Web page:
but she made no eliort to respond
Perhaps we had been sitting thus for
ten minutes. In a stillness so profound
is to lie painful, when I felt the girl's
hand steal along the arm of my chair
and press my sleeve The movement.
incotisciuusly made perhaps, was elo
quent of her distress or mind, and.
obeying the first Impulse. I clasped her
lingers within my own. We sat thus
in the dark, like two lovers, listening
Intentlv, neither venturing to speak
Was she right or wrong in her sus
piclon? Had overstrained nerves cans
ed her to believe the house haunted?
Or had the assassin, dissatisfied with
his previous work, returned to com
plete his task? I was not couvlnced
either way, yet the fellow must be
mad to run such risk of discovery
Still, If he understood the situation
that the girl bad been left nione. his
venture would not be particularly
dangerous; lie had no reason to fear
her or the negroes Yet If lie knew all
this, he 'must also be aware that Colo
nel Donald and Calvert Dunn would
soon return and that he must nel
quickly In order to escape. A grea'
clock at the rear of the hall boomed
out nine strokes, causing us both to
start nervously at the first unexpected
sound I counted tho strokes to make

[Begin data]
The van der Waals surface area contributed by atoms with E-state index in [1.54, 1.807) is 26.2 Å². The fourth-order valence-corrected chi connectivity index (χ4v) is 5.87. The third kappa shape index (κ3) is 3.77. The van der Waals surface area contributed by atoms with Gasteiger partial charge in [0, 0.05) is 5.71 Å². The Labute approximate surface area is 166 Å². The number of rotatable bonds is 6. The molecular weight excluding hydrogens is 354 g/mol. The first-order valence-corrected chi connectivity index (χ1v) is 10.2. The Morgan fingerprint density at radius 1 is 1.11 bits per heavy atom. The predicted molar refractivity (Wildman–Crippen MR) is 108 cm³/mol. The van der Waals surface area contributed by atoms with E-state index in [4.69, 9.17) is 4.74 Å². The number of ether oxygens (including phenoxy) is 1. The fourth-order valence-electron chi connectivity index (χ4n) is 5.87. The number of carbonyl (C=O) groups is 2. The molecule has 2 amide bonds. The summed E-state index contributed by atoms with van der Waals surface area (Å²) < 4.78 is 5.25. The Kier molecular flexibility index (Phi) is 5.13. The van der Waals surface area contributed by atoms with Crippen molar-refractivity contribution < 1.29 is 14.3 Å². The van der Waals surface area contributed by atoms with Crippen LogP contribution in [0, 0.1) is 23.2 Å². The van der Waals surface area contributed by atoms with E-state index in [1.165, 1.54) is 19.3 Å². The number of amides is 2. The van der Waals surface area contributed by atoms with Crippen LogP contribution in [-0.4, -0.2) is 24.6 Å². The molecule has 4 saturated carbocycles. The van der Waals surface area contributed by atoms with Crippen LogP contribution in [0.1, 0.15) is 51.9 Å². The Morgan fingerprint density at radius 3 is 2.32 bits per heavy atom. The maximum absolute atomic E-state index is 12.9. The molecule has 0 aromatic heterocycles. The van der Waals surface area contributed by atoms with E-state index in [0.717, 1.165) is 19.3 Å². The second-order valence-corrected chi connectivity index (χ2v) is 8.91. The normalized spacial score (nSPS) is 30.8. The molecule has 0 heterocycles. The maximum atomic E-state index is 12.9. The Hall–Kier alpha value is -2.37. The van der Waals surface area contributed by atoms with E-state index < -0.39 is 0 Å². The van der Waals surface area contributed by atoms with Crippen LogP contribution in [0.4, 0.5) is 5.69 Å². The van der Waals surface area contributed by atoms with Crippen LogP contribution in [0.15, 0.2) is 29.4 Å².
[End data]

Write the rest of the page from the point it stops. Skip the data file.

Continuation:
su r of the hour
"Do yon know when the others are
expected back?" I asked In a low whis
per. turning my face toward her bare
ly perceptible outline.
"No; they witp unable to say. but
they surely must be here before morn
ing." "Perhaps it Is cruel of me to luslst
upou your remaining here In the dark.
Y'ou could go luto one of the rooms
with a lump and lie down nnd rest."
"Oh. no." the clasp of her hand
tightening; "T am Tar foo nervous.' I
prefer being here with you."
I To He Continued.)
Altl-iHttpli for the present I nm
ti'talile to he on Main si reel, it is
my in I enl ion lo continue writing
Fire Insurance und AcicuVnt In
surance, ana lurmsning jsonus,
as heretofore. I hope to retain the
business which has been gen
erously given to me in the past,
and will he pleased to accept any
new business in these lines which
nay he offered.
For the present I can be seen
at my homo with Mrs. Waller J.
White on North Sixth street, and
can be reached by Bell telephone
No. F-11 2. J. E. Rarwick.
Sheriff Quinton and Adam Kaf
fenberger, jr., went to Lincoln